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How I can mix Ada code with assembly (assembled using GAS)?

I know how to link Ada with C, but how I can link with assembly? I know that gcc generates assembly code from Ada code, and because of this, I think is possible to do this cross-linking.

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Maybe this will help? gcc.gnu.org/onlinedocs/gnat_ugn_unw/Inline-Assembler.html –  Steven Lu Jul 2 '11 at 21:07
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Presumably you would compile the assembly into a .o object file and give this as a parameter to your Ada compiler.

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Also have to match calling and naming conventions. –  Donal Fellows Jul 2 '11 at 21:05
    
but how can I work with the two codes? For example, I write code in assembly to the sum of two numbers, and the program in Ada who will send the numbers for the assembly code and the assembly code returns the value added. –  Alexandre Jul 2 '11 at 21:05
    
@Alexandre I hope this doesn't go into an application anyone uses. I wouldn't want anyone to write assembly in an ADA project other than for educating oneself. For simple problems like addition, use the inline assembler. But be aware that if you don't know what you're doing, you can break things. gcc.gnu.org/onlinedocs/gnat_ugn_unw/… –  whoplisp Jul 2 '11 at 22:42
    
The contents of certain registers must not be touched x86-64.org/documentation/abi.pdf and you can really break things when you fiddle with interrupts. –  whoplisp Jul 2 '11 at 22:49
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how can I work with the two codes?

If you are using GNAT on Intel x86, the Inline Assembler includes related examples.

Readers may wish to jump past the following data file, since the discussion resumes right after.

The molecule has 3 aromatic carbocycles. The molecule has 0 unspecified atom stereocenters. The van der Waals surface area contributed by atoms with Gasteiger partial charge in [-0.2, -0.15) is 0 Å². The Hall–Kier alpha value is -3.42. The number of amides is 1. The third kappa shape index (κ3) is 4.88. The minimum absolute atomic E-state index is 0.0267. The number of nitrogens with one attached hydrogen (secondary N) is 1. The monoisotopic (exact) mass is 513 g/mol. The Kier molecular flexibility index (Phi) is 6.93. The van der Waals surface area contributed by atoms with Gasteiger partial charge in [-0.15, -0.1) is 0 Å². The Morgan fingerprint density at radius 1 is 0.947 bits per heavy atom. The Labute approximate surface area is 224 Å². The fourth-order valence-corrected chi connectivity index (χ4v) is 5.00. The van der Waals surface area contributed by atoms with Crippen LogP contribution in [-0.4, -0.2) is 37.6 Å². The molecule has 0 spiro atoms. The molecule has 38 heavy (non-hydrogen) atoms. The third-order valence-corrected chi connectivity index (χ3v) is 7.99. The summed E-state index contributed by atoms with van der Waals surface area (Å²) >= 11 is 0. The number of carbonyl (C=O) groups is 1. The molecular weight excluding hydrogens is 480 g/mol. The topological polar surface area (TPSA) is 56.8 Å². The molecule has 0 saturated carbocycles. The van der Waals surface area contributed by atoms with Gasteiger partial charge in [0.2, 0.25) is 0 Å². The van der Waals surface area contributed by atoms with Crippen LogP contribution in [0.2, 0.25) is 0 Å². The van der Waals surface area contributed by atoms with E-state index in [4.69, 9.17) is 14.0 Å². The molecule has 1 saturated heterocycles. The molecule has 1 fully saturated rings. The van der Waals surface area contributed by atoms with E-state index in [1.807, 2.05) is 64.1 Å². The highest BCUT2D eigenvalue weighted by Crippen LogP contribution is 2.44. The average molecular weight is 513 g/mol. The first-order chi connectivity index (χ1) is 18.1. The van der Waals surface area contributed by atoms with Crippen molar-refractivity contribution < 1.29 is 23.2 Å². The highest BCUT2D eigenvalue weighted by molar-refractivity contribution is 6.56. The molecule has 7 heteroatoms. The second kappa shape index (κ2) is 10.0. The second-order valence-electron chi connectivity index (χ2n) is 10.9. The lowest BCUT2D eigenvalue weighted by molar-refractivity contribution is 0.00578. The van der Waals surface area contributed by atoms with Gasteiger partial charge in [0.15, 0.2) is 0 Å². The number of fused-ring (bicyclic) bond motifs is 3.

Addendum: The -S option allows one "to examine the generated assembly code." This applies to Ada, C, C++, etc.

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Hi, but, if I need to use separate files, the specific file of assembly and specific file for Ada code, link mix C with C++. –  Alexandre Jul 3 '11 at 17:01
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Yes, as noted by @whoplisp. AFAIK, the linker doesn't know (or care) how the .o was generated. Use the -S option to see the intermediate assembly listing of compiled sources. –  trashgod Jul 3 '11 at 17:39
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If you want to perform any kind of mixed-language programming with Ada, including Ada/Assember, you should probably look at your compiler's documentation on Interfacing pragmas, in particular its allowed calling conventions.

For example, Gnat provides an Assembler convention for pragma import/export.

Generally you will have to craft your assembler to act as a subprogram which uses a calling convention compatible with the "convention" used in your interfacing pragma.

Most compilers also support some kind of inline assembly, via the System.Machine_Code package. This allows you to mix small amounts of assembly language right in the same source files with your Ada.

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